On Sun, 13 Feb 2005 18:48:03 +0100, Francis Girard >
My deepest apologies,

Francis Girard


Sorry if I helped get you into this, Francis.

I have read and seen enough of Kay and his visions to find him as a
bug where *my* moon don't shine. When the appropriate opportunity
comes, I find it hard not to mention the fact.

All for reasons I have gone into on other fourms, but won;t repeat
here.

His loyaliss are stongly loyal..

FWIW, my issues have nothing to do with Smalltalk. They have to do
with Kay as a puiblic personage. He may, for all I know, be a
sweetheart, privately. And this most recent interview is one of the
more reasonable I have heard from him. Perhaps he is touching down
in reality, more often.

But at this point isn't it fair to consider that Kay has forked from
Smalltalk. I'd probably have more problems with him, not less, if I
were a committed Smalltalk guy.

Art

Jul 18 '05 #24

P: n/a
Hi,

I wrote simple dummy examples to teach to myself iterators and generators.

I think that the iteration protocol brings a very neat confusion between the
iterator and what it iterates upon (i.e. the iteratable). This is outlined in
"example 3" in my dummy examples.

What are your feelings about it ?

Regards

Francis Girard

==== BEGINNING OF EXAMPLES ====

from itertools import tee, imap, izip, islice
import sys
import traceback

sEx1Doc = \
"""
================================================== ==============================
Example 1:
================================================== ==============================

An ""iteratable"" class is a class supporting the __iter__ method which should
return an ""iterator"" instance, that is, an instance of a class supporting
the "next" method.

An iteratable, strictly speaking, doesn't have to support the "next" method
and
an "iterator" doesn't have to support the "__iter__" method (but this breaks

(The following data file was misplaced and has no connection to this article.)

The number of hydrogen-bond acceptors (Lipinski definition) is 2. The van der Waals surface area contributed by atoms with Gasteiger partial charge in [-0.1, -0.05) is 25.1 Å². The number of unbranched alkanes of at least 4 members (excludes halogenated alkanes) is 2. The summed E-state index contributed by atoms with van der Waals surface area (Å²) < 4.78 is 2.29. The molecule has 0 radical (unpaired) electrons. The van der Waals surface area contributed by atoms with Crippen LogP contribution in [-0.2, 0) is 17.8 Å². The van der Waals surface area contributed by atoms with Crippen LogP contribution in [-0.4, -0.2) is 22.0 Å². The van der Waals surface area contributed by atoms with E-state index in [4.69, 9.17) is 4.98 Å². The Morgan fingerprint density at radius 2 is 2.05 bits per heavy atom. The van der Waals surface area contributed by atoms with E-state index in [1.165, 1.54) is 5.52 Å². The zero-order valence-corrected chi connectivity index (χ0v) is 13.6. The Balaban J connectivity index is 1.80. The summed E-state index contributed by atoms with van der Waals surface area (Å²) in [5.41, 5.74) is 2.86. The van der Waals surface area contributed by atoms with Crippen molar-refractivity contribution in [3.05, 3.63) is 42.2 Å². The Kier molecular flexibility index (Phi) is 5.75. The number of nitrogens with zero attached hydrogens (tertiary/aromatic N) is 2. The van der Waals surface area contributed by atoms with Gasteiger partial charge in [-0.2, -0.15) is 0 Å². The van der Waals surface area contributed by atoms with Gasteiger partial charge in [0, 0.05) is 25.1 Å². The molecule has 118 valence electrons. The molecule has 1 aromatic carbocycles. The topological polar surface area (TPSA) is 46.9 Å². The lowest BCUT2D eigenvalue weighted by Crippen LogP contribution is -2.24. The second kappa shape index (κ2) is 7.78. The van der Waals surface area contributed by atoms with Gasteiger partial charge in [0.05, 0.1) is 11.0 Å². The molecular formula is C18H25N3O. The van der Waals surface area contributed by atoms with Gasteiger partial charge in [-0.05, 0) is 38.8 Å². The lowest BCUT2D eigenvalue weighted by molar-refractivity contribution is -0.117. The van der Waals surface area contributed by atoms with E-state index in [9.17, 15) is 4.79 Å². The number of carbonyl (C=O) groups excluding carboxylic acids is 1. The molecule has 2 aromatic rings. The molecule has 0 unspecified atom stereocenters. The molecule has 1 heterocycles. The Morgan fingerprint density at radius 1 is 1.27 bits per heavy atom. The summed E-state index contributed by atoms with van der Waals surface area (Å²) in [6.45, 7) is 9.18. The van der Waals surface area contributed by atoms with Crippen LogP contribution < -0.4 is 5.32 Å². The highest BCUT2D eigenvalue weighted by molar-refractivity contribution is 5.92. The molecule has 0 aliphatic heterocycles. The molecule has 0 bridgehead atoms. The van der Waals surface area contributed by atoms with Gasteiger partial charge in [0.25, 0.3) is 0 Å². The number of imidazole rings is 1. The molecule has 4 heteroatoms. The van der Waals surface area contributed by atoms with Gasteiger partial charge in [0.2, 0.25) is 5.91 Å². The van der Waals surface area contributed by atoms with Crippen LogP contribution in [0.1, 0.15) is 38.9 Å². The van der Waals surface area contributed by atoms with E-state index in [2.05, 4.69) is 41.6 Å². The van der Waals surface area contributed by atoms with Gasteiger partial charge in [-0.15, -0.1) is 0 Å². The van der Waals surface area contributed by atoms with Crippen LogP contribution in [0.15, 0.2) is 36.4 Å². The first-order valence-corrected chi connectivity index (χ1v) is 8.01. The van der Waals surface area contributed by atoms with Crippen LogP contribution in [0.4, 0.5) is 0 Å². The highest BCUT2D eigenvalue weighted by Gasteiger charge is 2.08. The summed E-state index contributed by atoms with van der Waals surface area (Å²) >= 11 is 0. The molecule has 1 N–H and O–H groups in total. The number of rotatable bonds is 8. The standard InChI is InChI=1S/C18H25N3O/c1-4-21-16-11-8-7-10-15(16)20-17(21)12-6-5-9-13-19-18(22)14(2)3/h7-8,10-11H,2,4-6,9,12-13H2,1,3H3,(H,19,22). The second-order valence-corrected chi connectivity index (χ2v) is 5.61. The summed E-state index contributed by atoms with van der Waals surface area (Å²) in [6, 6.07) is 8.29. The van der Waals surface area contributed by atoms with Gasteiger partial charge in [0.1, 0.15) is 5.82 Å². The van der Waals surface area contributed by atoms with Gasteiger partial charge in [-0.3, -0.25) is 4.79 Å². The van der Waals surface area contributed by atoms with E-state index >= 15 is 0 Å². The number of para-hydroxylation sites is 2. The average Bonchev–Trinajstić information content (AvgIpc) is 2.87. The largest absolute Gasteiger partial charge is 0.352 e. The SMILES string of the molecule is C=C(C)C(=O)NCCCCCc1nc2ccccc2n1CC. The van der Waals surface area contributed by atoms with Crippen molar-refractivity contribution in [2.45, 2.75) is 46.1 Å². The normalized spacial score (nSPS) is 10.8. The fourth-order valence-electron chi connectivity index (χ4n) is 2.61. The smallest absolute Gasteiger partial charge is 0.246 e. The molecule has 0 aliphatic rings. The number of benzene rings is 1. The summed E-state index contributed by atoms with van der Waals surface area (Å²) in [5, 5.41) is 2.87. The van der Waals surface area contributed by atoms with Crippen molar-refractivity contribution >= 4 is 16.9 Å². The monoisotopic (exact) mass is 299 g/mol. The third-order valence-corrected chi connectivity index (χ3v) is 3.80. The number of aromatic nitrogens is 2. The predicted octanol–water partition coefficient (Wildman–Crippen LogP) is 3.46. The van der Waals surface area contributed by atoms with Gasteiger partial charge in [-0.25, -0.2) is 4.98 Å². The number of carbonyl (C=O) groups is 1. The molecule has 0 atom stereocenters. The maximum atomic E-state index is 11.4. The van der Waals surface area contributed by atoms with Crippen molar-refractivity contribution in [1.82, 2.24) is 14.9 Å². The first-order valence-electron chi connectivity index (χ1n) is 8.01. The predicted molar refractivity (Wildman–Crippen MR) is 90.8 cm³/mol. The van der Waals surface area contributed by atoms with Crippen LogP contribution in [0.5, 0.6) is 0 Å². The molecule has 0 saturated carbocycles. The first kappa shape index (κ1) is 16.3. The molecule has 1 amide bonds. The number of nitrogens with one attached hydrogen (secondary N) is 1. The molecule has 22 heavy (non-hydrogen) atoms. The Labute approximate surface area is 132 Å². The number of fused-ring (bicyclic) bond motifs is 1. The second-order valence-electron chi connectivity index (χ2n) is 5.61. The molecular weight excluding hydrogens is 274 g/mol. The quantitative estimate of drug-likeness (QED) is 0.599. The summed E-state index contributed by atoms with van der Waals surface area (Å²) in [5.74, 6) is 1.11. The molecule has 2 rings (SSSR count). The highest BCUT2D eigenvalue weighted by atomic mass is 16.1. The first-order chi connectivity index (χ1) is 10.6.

the
iteration protocol as we will later see).

The ""for ... in ..."" construct now expect an iteratable instance in its
second argument place. It first invoke its __iter__ method and then repeatedly
invoke the ""next"" method on the object returned by ""__iter__"" until the
""StopIteration"" exception is raised.

The designing goal is to cleanly separate a container class with the way we
iterate over its internal elements.
"""
class Ex1_IteratableContClass:
def __init__(self):
print "Ex1_IteratableContClass.__init__"
self._vn = range(0,10)

def elAt(self, nIdx):
print "Ex1_IteratableContClass.elAt"
return self._vn[nIdx]

def __iter__(self):
print "Ex1_IteratableContClass.__iter__"
return Ex1_IteratorContClass(self)

class Ex1_IteratorContClass:
def __init__(self, cont):
print "Ex1_IteratorContClass.__init__"
self._cont = cont
self._nIdx = -1

def next(self):
print "Ex1_IteratorContClass.next"
self._nIdx += 1
try:
return self._cont.elAt(self._nIdx)
except IndexError:
raise StopIteration

print
print sEx1Doc
print
for n in Ex1_IteratableContClass():
print n,
sys.stdout.flush()
sEx2Doc = \
"""
================================================== ==============================
Example 2:
================================================== ==============================

Let's say that we want to give two ways to iterate over the elements of our
example container class. The default way is to iterate in direct order and we
want to add the possibility to iterate in reverse order. We simply add another
""iterator"" class. We do not want to modify the container class as,
precisely,
the goal is to decouple the container from iteration.
"""
class Ex2_IteratableContClass:
def __init__(self):
print "Ex2_IteratableContClass.__init__"
self._vn = range(0,10)

def elAt(self, nIdx):
print "Ex2_IteratableContClass.elAt"
return self._vn[nIdx]

def __iter__(self):
print "Ex2_IteratableContClass.__iter__"
return Ex1_IteratorContClass(self)

class Ex2_RevIteratorContClass:
def __init__(self, cont):
print "Ex2_RevIteratorContClass.__init__"
self._cont = cont
self._nIdx = 0

def next(self):
print "Ex2_RevIteratorContClass.next"
self._nIdx -= 1
try:
return self._cont.elAt(self._nIdx)
except IndexError:
raise StopIteration

print
print sEx2Doc
print
print "Default iteration works as before"
print
for n in Ex2_IteratableContClass():
print n,
sys.stdout.flush()

print
print "But reverse iterator fails with an error : "